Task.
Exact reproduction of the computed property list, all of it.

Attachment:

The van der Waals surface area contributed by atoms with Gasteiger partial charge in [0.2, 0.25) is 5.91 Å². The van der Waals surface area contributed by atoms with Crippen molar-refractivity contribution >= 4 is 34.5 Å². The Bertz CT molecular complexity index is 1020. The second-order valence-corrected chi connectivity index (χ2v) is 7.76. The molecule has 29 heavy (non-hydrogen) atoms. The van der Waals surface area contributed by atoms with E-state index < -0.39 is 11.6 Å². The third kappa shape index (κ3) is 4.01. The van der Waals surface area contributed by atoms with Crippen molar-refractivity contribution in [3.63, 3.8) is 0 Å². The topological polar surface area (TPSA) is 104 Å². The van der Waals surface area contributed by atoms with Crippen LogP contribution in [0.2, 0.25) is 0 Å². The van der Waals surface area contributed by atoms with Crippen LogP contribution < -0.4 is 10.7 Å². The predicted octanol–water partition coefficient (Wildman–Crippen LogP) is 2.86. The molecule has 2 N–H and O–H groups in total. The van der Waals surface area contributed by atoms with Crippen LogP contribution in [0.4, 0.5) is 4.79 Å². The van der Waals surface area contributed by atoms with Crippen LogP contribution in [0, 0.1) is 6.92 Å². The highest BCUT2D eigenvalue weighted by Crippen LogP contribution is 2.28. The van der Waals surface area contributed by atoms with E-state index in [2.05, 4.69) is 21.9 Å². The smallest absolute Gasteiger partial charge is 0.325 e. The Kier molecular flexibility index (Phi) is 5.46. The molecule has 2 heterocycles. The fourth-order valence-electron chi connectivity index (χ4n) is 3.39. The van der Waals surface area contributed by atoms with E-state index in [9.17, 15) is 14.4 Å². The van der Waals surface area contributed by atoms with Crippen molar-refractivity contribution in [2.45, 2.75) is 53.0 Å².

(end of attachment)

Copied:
The van der Waals surface area contributed by atoms with Gasteiger partial charge in [0.2, 0.25) is 5.91 Å². The van der Waals surface area contributed by atoms with Crippen molar-refractivity contribution >= 4 is 34.5 Å². The Bertz CT molecular complexity index is 1020. The second-order valence-corrected chi connectivity index (χ2v) is 7.76. The molecule has 29 heavy (non-hydrogen) atoms. The van der Waals surface area contributed by atoms with E-state index < -0.39 is 11.6 Å². The third kappa shape index (κ3) is 4.01. The van der Waals surface area contributed by atoms with Crippen molar-refractivity contribution in [3.63, 3.8) is 0 Å². The topological polar surface area (TPSA) is 104 Å². The van der Waals surface area contributed by atoms with Crippen LogP contribution in [0.2, 0.25) is 0 Å². The van der Waals surface area contributed by atoms with Crippen LogP contribution < -0.4 is 10.7 Å². The predicted octanol–water partition coefficient (Wildman–Crippen LogP) is 2.86. The molecule has 2 N–H and O–H groups in total. The van der Waals surface area contributed by atoms with Crippen LogP contribution in [0.4, 0.5) is 4.79 Å². The van der Waals surface area contributed by atoms with Crippen LogP contribution in [0, 0.1) is 6.92 Å². The highest BCUT2D eigenvalue weighted by Crippen LogP contribution is 2.28. The van der Waals surface area contributed by atoms with E-state index in [2.05, 4.69) is 21.9 Å². The smallest absolute Gasteiger partial charge is 0.325 e. The Kier molecular flexibility index (Phi) is 5.46. The molecule has 2 heterocycles. The fourth-order valence-electron chi connectivity index (χ4n) is 3.39. The van der Waals surface area contributed by atoms with E-state index in [9.17, 15) is 14.4 Å². The van der Waals surface area contributed by atoms with Crippen molar-refractivity contribution in [2.45, 2.75) is 53.0 Å².